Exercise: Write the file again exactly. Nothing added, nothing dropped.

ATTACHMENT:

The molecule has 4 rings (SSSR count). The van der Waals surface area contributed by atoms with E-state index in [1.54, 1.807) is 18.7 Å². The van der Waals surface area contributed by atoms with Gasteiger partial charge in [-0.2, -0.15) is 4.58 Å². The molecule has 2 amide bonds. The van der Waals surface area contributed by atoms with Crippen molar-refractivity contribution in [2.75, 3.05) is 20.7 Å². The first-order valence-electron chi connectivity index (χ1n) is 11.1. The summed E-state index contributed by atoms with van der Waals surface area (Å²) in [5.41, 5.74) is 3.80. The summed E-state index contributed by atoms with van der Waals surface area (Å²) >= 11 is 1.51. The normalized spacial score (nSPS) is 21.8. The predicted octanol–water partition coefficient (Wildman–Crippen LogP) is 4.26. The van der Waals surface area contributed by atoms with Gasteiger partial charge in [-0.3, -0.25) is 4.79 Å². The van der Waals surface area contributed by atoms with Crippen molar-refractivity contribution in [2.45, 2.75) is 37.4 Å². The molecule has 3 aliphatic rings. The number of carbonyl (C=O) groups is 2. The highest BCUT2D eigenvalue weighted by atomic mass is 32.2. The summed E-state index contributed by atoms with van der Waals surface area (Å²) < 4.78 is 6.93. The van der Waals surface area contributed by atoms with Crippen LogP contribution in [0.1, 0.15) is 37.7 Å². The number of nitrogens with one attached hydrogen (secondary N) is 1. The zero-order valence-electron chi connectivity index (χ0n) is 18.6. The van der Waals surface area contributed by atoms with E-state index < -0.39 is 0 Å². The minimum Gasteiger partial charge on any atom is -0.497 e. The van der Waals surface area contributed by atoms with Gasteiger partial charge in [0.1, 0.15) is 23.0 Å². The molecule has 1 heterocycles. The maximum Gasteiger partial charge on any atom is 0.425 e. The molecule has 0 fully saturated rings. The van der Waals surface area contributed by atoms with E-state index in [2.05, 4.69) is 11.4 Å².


The molecule has 4 rings (SSSR count). The van der Waals surface area contributed by atoms with E-state index in [1.54, 1.807) is 18.7 Å². The van der Waals surface area contributed by atoms with Gasteiger partial charge in [-0.2, -0.15) is 4.58 Å². The molecule has 2 amide bonds. The van der Waals surface area contributed by atoms with Crippen molar-refractivity contribution in [2.75, 3.05) is 20.7 Å². The first-order valence-electron chi connectivity index (χ1n) is 11.1. The summed E-state index contributed by atoms with van der Waals surface area (Å²) in [5.41, 5.74) is 3.80. The summed E-state index contributed by atoms with van der Waals surface area (Å²) >= 11 is 1.51. The normalized spacial score (nSPS) is 21.8. The predicted octanol–water partition coefficient (Wildman–Crippen LogP) is 4.26. The van der Waals surface area contributed by atoms with Gasteiger partial charge in [-0.3, -0.25) is 4.79 Å². The van der Waals surface area contributed by atoms with Crippen molar-refractivity contribution in [2.45, 2.75) is 37.4 Å². The molecule has 3 aliphatic rings. The number of carbonyl (C=O) groups is 2. The highest BCUT2D eigenvalue weighted by atomic mass is 32.2. The summed E-state index contributed by atoms with van der Waals surface area (Å²) < 4.78 is 6.93. The van der Waals surface area contributed by atoms with Crippen LogP contribution in [0.1, 0.15) is 37.7 Å². The number of nitrogens with one attached hydrogen (secondary N) is 1. The zero-order valence-electron chi connectivity index (χ0n) is 18.6. The van der Waals surface area contributed by atoms with E-state index < -0.39 is 0 Å². The minimum Gasteiger partial charge on any atom is -0.497 e. The van der Waals surface area contributed by atoms with Gasteiger partial charge in [0.1, 0.15) is 23.0 Å². The molecule has 1 heterocycles. The maximum Gasteiger partial charge on any atom is 0.425 e. The molecule has 0 fully saturated rings. The van der Waals surface area contributed by atoms with E-state index in [2.05, 4.69) is 11.4 Å².